CHARLESTON – Some members of the legal community are glad to see the possible creation of an intermediate appellate court moving through the Legislature, while others aren't.
The state Senate on Wednesday passed a bill to create a three-court panel to hear appeals that the five-member state Supreme Court opts not to consider. The Senate vote was 24-9.
The state Chamber of Commerce and others have said West Virginia is the only state that doesn't provide litigants an absolute right to appeal. In addition, a recent study recommended an intermediate appeals court for the state.
Steve Roberts, president of the West Virginia Chamber of Commerce, said his group supports Senate Bill 307.
"The West Virginia Chamber congratulates the Senate leadership for a bold approach to solving a longstanding problem in West Virginia," Roberts said. "Our state is in a distinct minority in not providing for automatic appeals and having a special group of judges to assist with special cases. The House of Delegates now has an opportunity to help West Virginia join the mainstream of other states in creating this special appellate court."
The executive director of West Virginia Citizens Against Lawsuit Abuse also praised the bill.
"The state Senate deserves praise for passing legislation to establish an intermediate court of appeals," WV CALA'S Richie Heath said. "This beneficial and common-sense reform will help begin to move West Virginia back into the legal mainstream -- and send a clear message to job providers that it is safer to invest in our state.
"The House of Delegates now has the unique opportunity to finally grant all West Virginians a meaningful right to appeal legal errors. Hopefully our delegates are willing to act on this much-needed and long overdue reform."
The president of Defense Trial Counsel of West Virginia weighed in on the issue.
"The Defense Trial Counsel of West Virginia supports the recommendation made by the Independent Commission on Judicial Reform, chaired by former U.S. Supreme Court Justice Sandra Day O'Conner, that West Virginia create an intermediate appellate court," Lee Hall said. "We believe that an additional appellate court will provide guidance and stability to the decisions of the courts of our state and will address the concerns of those who question the predictability of our court system when determining whether to conduct business or reside in West Virginia.
"Even prior to the recent – and beneficial – revisions to the West Virginia Rules of Appellate Procedure, our Supreme Court was one of the busiest in the nation. As counselors, we strive to guide our clients both in advance of and during litigation. Our efforts are often hampered, however, by the lack of reported decisions in many substantive areas of the law.
"We believe that an increased body of case law will ultimately reduce both the amount of litigation and the time and costs spent in litigation by allowing us to predict outcomes with more accuracy. West Virginia is one of a few states without an intermediate appellate court. We believe enhancing our judiciary with one will benefit all parties, whether plaintiff or defendant and whether civil or criminal."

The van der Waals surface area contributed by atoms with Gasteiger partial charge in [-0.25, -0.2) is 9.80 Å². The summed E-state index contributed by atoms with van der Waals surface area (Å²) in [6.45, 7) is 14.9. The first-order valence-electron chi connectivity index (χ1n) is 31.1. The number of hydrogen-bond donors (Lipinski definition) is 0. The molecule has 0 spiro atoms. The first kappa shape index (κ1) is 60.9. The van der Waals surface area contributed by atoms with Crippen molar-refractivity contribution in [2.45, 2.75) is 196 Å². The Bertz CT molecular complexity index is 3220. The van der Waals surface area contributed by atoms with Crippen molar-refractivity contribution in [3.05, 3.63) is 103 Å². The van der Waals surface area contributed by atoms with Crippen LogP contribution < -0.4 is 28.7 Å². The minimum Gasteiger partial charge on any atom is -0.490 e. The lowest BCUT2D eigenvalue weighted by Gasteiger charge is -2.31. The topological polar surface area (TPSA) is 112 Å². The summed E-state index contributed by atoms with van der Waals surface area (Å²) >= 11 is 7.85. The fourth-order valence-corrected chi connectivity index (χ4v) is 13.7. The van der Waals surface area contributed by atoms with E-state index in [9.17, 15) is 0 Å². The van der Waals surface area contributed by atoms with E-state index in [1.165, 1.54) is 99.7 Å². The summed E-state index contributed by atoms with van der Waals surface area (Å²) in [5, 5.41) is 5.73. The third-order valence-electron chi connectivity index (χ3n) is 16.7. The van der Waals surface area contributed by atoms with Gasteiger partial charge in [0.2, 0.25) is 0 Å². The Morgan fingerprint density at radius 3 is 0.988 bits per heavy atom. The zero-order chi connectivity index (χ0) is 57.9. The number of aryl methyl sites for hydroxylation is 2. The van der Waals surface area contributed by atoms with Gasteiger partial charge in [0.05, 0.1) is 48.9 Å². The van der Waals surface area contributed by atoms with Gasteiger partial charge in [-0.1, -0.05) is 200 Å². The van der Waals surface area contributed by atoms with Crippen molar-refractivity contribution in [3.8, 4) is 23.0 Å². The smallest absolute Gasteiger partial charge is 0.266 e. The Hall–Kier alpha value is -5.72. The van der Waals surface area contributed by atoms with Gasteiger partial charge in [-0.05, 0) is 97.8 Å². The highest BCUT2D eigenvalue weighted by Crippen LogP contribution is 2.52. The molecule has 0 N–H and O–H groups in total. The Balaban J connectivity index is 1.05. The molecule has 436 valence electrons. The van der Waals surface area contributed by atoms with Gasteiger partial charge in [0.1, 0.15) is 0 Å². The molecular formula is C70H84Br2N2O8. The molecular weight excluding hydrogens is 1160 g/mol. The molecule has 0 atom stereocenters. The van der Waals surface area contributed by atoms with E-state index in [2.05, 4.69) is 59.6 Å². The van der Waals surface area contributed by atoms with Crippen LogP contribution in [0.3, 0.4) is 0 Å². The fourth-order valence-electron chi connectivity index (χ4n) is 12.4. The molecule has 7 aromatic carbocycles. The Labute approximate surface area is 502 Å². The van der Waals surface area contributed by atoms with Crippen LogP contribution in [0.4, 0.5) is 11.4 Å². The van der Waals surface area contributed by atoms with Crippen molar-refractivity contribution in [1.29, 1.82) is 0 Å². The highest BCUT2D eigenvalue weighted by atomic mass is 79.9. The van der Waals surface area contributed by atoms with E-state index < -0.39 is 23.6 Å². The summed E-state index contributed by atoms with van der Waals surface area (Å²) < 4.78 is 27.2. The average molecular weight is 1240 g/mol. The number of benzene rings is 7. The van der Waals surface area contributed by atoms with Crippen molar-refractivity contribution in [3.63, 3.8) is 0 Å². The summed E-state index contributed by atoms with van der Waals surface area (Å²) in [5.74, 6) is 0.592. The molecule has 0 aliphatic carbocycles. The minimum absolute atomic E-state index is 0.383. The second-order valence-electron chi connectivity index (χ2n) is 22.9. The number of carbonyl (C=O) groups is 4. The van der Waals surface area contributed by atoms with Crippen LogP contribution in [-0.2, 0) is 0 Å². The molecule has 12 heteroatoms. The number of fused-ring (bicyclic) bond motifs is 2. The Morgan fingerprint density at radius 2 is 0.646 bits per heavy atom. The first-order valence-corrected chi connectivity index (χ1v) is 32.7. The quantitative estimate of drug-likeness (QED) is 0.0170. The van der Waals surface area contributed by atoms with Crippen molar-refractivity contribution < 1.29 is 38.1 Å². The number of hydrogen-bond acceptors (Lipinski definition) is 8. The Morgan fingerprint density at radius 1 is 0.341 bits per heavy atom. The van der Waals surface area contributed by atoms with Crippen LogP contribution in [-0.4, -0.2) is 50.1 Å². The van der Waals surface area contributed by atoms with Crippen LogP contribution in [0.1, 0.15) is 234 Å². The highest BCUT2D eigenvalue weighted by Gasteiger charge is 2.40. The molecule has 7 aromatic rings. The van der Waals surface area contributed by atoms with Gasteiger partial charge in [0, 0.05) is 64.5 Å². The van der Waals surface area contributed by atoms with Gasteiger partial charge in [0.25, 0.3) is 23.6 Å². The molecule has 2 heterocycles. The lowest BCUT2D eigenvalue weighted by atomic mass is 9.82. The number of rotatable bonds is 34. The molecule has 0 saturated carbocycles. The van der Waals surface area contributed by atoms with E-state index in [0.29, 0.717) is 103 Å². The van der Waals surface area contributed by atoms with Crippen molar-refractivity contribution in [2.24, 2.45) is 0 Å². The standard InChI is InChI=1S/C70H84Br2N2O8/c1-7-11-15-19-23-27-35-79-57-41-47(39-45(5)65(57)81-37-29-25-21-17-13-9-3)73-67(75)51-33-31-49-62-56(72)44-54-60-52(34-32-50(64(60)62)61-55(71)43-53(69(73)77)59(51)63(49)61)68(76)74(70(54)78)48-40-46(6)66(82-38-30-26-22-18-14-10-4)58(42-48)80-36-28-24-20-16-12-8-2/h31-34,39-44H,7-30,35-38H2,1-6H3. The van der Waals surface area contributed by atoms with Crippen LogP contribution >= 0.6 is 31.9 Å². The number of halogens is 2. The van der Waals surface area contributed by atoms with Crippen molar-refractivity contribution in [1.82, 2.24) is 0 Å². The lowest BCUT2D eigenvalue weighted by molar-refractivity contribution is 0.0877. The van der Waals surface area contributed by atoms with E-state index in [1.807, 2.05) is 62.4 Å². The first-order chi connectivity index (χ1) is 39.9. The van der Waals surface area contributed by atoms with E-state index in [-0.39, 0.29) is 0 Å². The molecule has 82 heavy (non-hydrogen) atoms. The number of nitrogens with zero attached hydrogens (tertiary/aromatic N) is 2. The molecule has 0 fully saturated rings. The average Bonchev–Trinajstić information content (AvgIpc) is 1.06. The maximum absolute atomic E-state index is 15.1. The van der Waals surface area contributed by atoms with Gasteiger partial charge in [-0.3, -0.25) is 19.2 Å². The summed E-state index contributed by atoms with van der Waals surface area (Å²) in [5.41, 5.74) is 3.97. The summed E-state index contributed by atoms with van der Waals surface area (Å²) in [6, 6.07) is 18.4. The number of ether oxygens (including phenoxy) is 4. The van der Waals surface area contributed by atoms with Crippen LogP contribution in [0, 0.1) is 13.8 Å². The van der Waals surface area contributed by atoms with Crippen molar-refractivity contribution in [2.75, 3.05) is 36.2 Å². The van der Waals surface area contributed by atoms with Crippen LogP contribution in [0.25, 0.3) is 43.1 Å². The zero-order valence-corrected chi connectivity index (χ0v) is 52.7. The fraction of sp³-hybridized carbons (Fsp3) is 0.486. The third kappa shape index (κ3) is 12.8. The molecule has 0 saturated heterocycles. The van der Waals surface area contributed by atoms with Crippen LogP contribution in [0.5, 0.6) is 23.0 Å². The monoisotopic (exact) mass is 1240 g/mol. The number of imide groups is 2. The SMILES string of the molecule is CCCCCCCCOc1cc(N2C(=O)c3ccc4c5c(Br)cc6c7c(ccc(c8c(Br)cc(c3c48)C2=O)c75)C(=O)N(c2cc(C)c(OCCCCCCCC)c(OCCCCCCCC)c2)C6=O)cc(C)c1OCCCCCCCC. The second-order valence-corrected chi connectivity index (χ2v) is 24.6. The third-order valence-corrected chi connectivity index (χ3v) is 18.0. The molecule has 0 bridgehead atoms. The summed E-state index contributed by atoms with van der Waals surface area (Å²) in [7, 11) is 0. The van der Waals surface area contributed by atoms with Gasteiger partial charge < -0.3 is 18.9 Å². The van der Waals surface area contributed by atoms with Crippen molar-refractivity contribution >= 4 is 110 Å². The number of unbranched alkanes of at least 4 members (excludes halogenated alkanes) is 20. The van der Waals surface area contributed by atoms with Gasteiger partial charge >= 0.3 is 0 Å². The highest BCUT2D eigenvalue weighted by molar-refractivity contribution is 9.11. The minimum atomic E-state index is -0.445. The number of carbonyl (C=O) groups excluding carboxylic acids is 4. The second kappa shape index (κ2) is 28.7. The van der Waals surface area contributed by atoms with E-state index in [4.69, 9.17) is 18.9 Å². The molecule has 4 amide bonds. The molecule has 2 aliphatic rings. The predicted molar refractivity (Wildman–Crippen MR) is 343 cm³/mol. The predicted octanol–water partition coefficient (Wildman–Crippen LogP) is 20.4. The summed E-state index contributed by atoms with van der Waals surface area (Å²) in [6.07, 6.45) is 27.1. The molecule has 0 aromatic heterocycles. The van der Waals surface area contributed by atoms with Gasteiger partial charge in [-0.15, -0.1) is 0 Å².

On the other side of the issue, opponents say lawmakers should give the Supreme Court's revised rules a chance to be implemented. Critics also question the cost of establishing a new court.
The prudent course would be to give these rules a chance," said Michael Romano, president of the West Virginia Association for Justice. "Under the old rules, they would just deny petition. Now, they're getting a substanative reason why an appeal is denied or accepted."
Romano also said the bill talks about the cost of starting the court. But he said they have "no idea what the total cost would be."
"What they failed to do is capture cost of all the agencies and county prosecutors and others will have to muster a response," he said. "That cost is going to run in the millions. I know this finance committee says they're looking out for state's treasury. But this is, in my opinion, reckless.
"They're not considering adding another year to 14 months to every case in this state. What this delay does is make the litigation process more expensive. Some attorneys will make a lot more money. But this is an unnecessary layer to an already long and lengthy process.
Romano said the cost is more than just money, too.
"We're going to risk spending tens of millions of dollars on a system that is not proven nor achieve anything we don't already have," he said. "What's being lost on everyone here is that we're giving every convicted criminal in West Virginia a chance to get off on a technicality. They're going to appeal any conviction, and then it's entirely possible that they'd get off on some technicality."
Romano said it is creating "a whole lot more work for a lot more people."
"Take a police officer, for example," he said. "He or she is going to have to go into court again for two or three hours each time. That's time they'll be off the streets."
Romano said he hopes someone in the legislative pipeline "comes to their senses" before the bill is made a law.
"We're hoping someone opens their eyes and tries to find out what it costs before we decide what to do," he said. "(House Speaker) Rick Thompson is a lawyer. Maybe he can look at it from a factual standpoint.
"I just think that if folks would take a pragmatic look at this ... civil filings have gone down 45 percent since 1990s. Workers' Comp cases are now down to about 20 cases per month. This is just an unnecessary burden on our state treasury. Before I did something like this, I'd have sound reasoning."